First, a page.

Flamenco being the most picturesque, emblematic as well as truly beautiful cultural perspective on Spain, we put the Tablao Flamenco high in our agenda.
Of course the best Flamenco is to be found in its birthplace in the south, or impromptu in the streets, in a Gitanos wedding or by chance. Baring that, Madrid offers the best of the genre, so good that it could compete with the aforementioned. We opted for a classic one, and went for Torres Bermejas, named after the tower of the Alhambra in Granada from which it takes its decoration, and built on the former Taberna Gitana, inaugurated in 1949, which is as old as it goes in terms of Tablao. It is a mythic place for Flamenco, where Paco de Lucía met Camarón de la Isla, the collaboration of whom is credited for the revival of Flamenco in the 20th century.
We went there with Elena's parents and Prof. Herbert Vinck with the dining option. The combination is pricey. The food is great though nowhere like the announced gastronomic experience (the Menu de Temporada featured Crema de Boletus con Brocheta de Cigalita y Pimiento de Padrón, Tronco de Atún a la brasa con sus verduritas y sus hierbas aromáticas and Pirámide de Chocolate Blanco y Frambuesa con Coulis de Maracuyá, with a decent White Rueda.) More importantly, as far as the show is concerned, we had the Programación de Otoño, reading:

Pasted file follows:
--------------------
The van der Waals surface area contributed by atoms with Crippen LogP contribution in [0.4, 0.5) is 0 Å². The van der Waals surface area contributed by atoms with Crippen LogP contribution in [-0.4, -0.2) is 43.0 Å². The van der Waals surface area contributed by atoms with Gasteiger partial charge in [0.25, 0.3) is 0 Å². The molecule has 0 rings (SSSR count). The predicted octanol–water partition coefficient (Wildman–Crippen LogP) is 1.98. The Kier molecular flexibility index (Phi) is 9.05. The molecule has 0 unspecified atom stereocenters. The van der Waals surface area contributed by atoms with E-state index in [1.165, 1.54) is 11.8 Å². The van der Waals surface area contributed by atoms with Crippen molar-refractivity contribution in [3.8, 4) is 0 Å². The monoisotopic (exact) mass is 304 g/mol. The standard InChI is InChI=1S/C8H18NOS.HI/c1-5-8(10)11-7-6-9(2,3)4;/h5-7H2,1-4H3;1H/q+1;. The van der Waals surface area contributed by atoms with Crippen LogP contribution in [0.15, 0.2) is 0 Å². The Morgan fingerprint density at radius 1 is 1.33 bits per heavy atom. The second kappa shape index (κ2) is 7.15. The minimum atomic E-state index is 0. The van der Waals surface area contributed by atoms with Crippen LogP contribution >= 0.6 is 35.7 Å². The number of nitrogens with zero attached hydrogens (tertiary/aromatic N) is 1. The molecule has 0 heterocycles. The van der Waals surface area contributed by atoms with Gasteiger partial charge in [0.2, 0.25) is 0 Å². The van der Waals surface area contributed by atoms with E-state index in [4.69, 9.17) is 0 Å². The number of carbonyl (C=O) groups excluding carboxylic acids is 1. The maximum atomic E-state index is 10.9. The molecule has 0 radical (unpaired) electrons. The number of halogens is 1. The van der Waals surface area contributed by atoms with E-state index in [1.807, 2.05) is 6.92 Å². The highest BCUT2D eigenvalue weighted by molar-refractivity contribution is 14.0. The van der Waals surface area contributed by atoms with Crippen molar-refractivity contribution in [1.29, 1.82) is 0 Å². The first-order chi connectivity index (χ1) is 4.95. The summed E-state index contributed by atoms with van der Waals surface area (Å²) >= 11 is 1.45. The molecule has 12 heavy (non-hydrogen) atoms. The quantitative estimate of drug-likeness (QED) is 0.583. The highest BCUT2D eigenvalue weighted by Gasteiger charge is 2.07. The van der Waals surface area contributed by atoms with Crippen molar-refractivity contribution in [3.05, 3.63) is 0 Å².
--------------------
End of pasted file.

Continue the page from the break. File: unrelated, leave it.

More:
There too, a slight twist to the promised non-repetition of the performance during the night as a couple of executions were given twice, in the first part and in the second one (you can assist both). As improvisation is part of the act, this small convenience is however not a big deal. The dancer Juan Carlos del Pozo was probably the most impressive artist, at least for this night. You can also see Toñi de Córdoba's feet stamping that I recorded with my smartphone.
The actuation was really impressive. The room is small, and was half full only. The stamping was deafening. The singing was, on the other hand, kept at a low, but vibrant, volume. A large group of Japaneses left after a while so it was quite intimate near the end. One Japanese in particular expressed his enthusiasm, both in Japanese and even with one outburst directly in Castellan: "¡Ay mi amor!" Another group that stayed till the end, this time of Mexicans, made out loud comments which, although supportive, annoyed the artists who repeatedly shushed them and even came to address comments to them. At this point, the manager of the room signaled to the artists not to confront the audience, which resulted in only more outburst from the definitely excessively proud Toñi, who complained "¡Hay que trabajar con esto!" (one has to work with this!) In fact, after that, the artists promptly left the room with no salute nor taking applauds from the public. This was not out of place because the representation itself was just that: a proud explosion of gestures, bordering on the vainglorious, with comments to the guitarists as to the level of their play for tonight.